Fisherman's Cafe is where you go for Conch food, which is to say foods enjoyed by people who have been born and grown up in Key West and these foods are remembered as staples of the hard times in the past. Key West suffered badly during the Great Depression, a time when most of the city was unemployed, and when the city declared bankruptcy the Federal Government considered shutting the Keys down and evacuating them to save time and money.
Tourism turned that around when a Federal Administrator Julius Stone came to Key West and fired up the tourist industry that feeds the beast today. Yet when Conchs ("konks") reminisce about times they on't really remember they speak fondly of those simple foods that kept the city going. Mind you grits and cheese and fish are good stuff and were eaten even during the hard times of the 1960s when the Navy withdrew most of their sailors from Key West and  downtown went through another depression, saved this time by the arrival of gay guesthouse owners...
None of which mattered to JW or me. He had battered conch and I had hogfish he with spicy fisherman's fried and I with crunchy yucca fries. I love yucca, known locally as yuca, the Spanish spelling of the white starchy vegetable that tastes bland yet easily absorbs any passing flavor. 
I lied the food, especially the touches they add like avocado slices and a sprinkle of green onion along with the use of paper containers instead of the horrid Styrofoam which can't be recycled.
It was a good lunch and JW  got me up to speed with his job adventures and I shared mine such as they are,; who's been promoted and more importantly who hasn't, and so forth.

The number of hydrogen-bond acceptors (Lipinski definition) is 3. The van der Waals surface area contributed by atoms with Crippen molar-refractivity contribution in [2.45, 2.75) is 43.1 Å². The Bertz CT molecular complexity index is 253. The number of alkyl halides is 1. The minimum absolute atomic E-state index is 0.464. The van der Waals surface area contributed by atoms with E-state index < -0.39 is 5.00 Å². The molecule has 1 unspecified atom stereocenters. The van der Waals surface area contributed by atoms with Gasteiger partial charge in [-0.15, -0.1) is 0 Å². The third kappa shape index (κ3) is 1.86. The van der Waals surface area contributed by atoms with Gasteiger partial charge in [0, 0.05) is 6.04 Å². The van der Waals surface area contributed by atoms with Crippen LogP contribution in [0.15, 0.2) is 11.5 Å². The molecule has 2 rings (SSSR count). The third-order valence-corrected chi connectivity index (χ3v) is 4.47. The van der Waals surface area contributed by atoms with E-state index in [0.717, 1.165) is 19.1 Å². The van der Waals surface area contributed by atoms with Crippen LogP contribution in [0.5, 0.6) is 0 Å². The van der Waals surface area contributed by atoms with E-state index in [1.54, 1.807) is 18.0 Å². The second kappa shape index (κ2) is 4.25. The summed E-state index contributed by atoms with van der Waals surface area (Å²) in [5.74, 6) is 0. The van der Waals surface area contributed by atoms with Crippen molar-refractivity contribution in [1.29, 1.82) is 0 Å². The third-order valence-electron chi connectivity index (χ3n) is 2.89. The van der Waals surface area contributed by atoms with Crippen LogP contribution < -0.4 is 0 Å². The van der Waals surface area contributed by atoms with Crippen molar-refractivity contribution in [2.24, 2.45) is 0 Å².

Rusty was perfect, curled up out of the traffic waiting for his walk. He really enjoys being involved and I like having him with me everywhere I go. He is not trouble at all.
An unassuming spot. I want to come back for the breakfast MENU. And now it's winter so sitting out is a pleasure. Which is just as well as there is no inside seating.

Saturday, November 19, 2016


 I collected some pictures of buildings I like. Above, my place of work on an evening of full moon. Below, Duval Street in monochrome:
This is the county office block  known as the Gato Building on Simonton Street. It's named for the Gato Family that built it as a cigar factory before they moved to Tampa when Key West got too expensive for their business...an old story still relevant.
The venerable fire station on Grinnell Street. It's really the Firehouse Museum and well worth a visit.
The new Seven Fish Restaurant Building. Deemed compatible with old town architecture by the guardians of classic Key West architecture.
 And the Seven Mile Bridge, not exactly a building but human construction nevertheless...

Friday, November 18, 2016

Dali Museum

The Sunshine Skyway Bridge across Tampa Bay connecting Bradenton to St Petersburg.
Even on a Friday the crowds following tour guides filled up areas of the museum. Field Trip!
Dali superimposed his paintings on a statue (LINK), his commentary on Indian Treaties in the US
A collection of photographs of Dali's life in Cadaques and elsewhere from the 1950s
Dali painted his famous optical illusion portrait in a small New York studio in 1975. His wife's bottom transformed into Lincoln's Face. Go figure. Surreal.
"Gala Contemplating the Mediterranean Sea which at Twenty Meters Becomes the Portrait of Abraham Lincoln-Homage to Rothko" 

The Discovery of America by Christopher Columbus: